There has never been a time of greater promise or greater challenge for the future of our oceans. This was the topic on everyone’s minds as the international community gathered in Copenhagen this week for the first Global Planning Meeting for the UN Decade of Ocean Science for Sustainable Development (2021-2030).
From transforming the scientific capacity of Pacific island countries dependent on the ocean for their survival, to increasing ocean literacy for the sustainable development of Africa’s Blue Economy – international cooperation to advance deep sea marine science will be key to unlocking the potential of our oceans.
The role of ocean science in furthering the 2030 Agenda for Sustainable Development is widely recognized. In 2017 the UN General Assembly declared the UN Decade of Ocean Science for Sustainable Development for 2021-2030 to foster scientific research and technological innovation in support of a healthier, more sustainable ocean. An initiative led by the Intergovernmental Oceanographic Commission of the UN Educational, Scientific and Cultural Organization (IOC-UNESCO).
In his annual report on ‘Oceans and the Law of the Sea’, released in March 2019, the UN Secretary-General, underlines the cross-cutting role of ocean science in the achievement of the Sustainable Development Goals (SDGs). This is at the core of the International Seabed Authority’s (ISA) mandate. Indeed, ISA’s mission is to promote and encourage the conduct of marine scientific research in the international seabed area, and especially to facilitate effective participation by developing States in deep sea exploration and research programmes.
Recognizing these synergies, IOC-UNESCO and ISA have joined forces to achieve shared objectives, such as improved mapping of the seabed and enhancing ocean observing networks. By building inclusive, innovative and transformative partnerships, IOC-UNESCO and ISA are meeting their strategic objectives and those of the UN Decade – to universally foster action to advance ocean science for the benefit of all mankind as a whole.
There is no doubt that ocean science will be critical for the survival of our planet. Nearly 3 billion people depend on marine and coastal biodiversity to meet their needs. The ocean absorbs around a third of the CO2 produced by humans and reduces the impact of climate change. Yet we still know so little about the cumulative effects of the human activities on our oceans. According to the IOC’s 2017 Global Ocean Science Report, national spending on ocean sciences only accounts for between 0.04 to 4 per cent of the total invested in research and development.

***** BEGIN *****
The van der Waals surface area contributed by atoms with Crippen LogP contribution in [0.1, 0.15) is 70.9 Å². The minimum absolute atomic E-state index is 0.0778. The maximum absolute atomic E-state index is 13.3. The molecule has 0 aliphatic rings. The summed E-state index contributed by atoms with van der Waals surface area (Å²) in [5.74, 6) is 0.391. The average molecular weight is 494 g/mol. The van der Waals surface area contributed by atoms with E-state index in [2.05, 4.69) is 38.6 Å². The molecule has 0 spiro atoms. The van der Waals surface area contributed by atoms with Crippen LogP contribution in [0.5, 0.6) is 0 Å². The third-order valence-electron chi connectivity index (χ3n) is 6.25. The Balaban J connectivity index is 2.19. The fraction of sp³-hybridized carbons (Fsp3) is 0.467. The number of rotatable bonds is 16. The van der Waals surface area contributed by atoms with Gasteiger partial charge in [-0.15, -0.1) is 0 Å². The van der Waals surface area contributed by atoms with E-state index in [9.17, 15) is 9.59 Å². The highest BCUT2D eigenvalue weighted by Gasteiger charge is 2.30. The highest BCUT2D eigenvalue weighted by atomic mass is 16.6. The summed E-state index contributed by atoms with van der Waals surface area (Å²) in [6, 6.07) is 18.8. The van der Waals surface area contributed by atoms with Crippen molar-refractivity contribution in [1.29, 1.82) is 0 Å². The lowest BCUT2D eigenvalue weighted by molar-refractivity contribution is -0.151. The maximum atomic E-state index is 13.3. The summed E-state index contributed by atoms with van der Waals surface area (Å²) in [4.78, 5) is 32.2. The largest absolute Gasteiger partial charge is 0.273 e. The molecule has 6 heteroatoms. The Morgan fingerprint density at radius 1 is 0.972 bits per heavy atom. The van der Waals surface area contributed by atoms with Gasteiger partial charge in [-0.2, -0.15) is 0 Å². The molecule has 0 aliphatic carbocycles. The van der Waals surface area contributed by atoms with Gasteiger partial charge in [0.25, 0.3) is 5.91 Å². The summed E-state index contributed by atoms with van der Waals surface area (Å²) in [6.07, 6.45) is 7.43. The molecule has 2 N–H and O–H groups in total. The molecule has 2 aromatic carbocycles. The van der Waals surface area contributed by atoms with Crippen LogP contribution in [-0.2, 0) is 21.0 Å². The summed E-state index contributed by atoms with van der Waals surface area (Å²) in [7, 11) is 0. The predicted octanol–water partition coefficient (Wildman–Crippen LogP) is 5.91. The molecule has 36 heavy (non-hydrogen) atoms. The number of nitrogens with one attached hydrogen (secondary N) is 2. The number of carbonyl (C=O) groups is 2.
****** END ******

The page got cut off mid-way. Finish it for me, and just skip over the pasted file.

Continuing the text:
Indeed, the ocean remains one of the least known areas of the planet. It covers 71 per cent of the globe, yet we have explored less than 5 per cent of it. Covering 54 per cent of the world’s oceans, the international deep seabed is at the center of this new frontier. The rich biodiversity and large mineral deposits found on the sea floor create exciting challenges and opportunities to further develop a sustainable future. Yet our knowledge of the seabed in areas beyond national jurisdiction, including the interaction between the physical structures and the biota in those areas remains limited.
But things are changing. In light of new developments in science and technology, as well as shifting economic circumstances, commercial interest in deep sea mining has grown rapidly in recent years. Over the last decade, ISA has issued 29 contracts for exploration of the international deep seabed area, involving 22 different countries, covering 0.7 per cent of the world’s seabed. Most of these are in the abyssal plains of the Clarion-Clipperton Zone, a region spanning 5,000 kilometers across the central Pacific Ocean.
The research undertaken as part of these contracts is the main source of data and knowledge helping us to better understand the deep seabed ecosystems and functions. It is through this research that we will be able to identify the best measures required to protect the marine environment from the effect of human impact.
This will be crucial as ISA finalizes the draft Mining Code for deep seabed mining in the international seabed area. ISA has led several rounds of global stakeholder consultation with its 168 Member States and Observers from civil society and international organizations over the last five years to develop the draft regulations.
More than ever international cooperation to advance marine scientific research in the deep seabed is required and will be key to the sustainable development of our oceans. Strengthening multidisciplinary and cross-sectoral multi-stakeholder cooperation at all levels will be essential to addressing capacity and other gaps in ocean science.
The partnership between ISA and IOC-UNESCO is a vivid example. This common mandate to promote international cooperation and capacity-building has been formalized by the signing of the Memorandum of Understanding in 2001. By working together we can improve deep sea marine science and unlock the potential of our oceans.
This year, as we move toward the launch of the UN Decade of Ocean Science for Sustainable Development (2021-2030), the need to develop and execute concrete investment and implementation strategies to advance ocean science takes on a renewed urgency.
We are all dependent on the ocean for survival. Together, we must build the capacity of Member States, civil society and the private sector to address knowledge gaps and enable action at all levels to deliver, together, the ocean we need for the future we want.
Michael W. Lodge is the Secretary General of the International Seabed Authority
Vladimir Ryabinin is the Executive Secretary of the Intergovernmental Oceanographic Commission of the United Nations Educational, Scientific and Cultural Organization